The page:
University of Calgary

On the areas of rational triangles - PIMS Number Theory CRG Distinguished Lecture

Submitted by ccameron on Mon, 01/10/2011 - 3:06pm.
Jan 17 2011 - 3:00pm
Jan 17 2011 - 4:00pm

Dr. Noam Elkies, Harvard University

ICT 114


 By a "rational triangle" we mean a plane triangle whose sides are  rational numbers.  By Heron's formula, there exists such a triangle  of area sqrt(a) if and only if  a > 0  and  x y z (x + y + z) = a  for some rationals x, y, z.  In a 1749 letter to Goldbach,  Euler constructed infinitely many such  (x, y, z)  for any rational  $a$ (positive or not), remarking that it cost him much effort, but not  explaining his method.  We suggest one approach, using only tools  available to Euler, that he might have taken, and use this approach  to construct several other infinite families of solutions.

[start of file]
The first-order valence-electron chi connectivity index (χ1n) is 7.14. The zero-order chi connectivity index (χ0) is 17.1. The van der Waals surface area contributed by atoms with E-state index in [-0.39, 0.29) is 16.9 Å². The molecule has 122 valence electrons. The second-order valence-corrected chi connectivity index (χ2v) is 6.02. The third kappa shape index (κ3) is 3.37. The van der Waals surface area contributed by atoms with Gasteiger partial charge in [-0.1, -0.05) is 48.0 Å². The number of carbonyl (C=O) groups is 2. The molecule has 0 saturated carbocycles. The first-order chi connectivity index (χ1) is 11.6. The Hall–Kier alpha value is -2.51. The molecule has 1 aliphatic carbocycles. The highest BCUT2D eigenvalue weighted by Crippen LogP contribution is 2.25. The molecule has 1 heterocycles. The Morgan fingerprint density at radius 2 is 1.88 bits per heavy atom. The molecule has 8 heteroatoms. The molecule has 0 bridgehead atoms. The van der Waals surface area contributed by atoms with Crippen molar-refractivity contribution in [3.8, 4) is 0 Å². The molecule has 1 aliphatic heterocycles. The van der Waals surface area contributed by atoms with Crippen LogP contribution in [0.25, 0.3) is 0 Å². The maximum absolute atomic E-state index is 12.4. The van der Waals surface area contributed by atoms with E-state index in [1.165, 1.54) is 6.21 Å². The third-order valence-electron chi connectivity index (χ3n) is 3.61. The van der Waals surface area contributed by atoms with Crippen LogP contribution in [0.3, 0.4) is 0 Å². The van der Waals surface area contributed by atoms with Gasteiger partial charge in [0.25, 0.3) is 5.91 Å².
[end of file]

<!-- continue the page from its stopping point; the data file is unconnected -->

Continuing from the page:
We then reconsider the problem as a question in arithmetic geometry:

 xyz(x+y+z) = a  gives a K3 surface, and each family of solutions is  a singular rational curve on that surface defined over Q.

 The structure of the Neron-Severi group of that K3 surface  explains why the problem is unusually hard.  Along the way  we also encounter the Niemeier lattices (the even unimodular  lattices in R^24) and the non-Hamiltonian Petersen graph.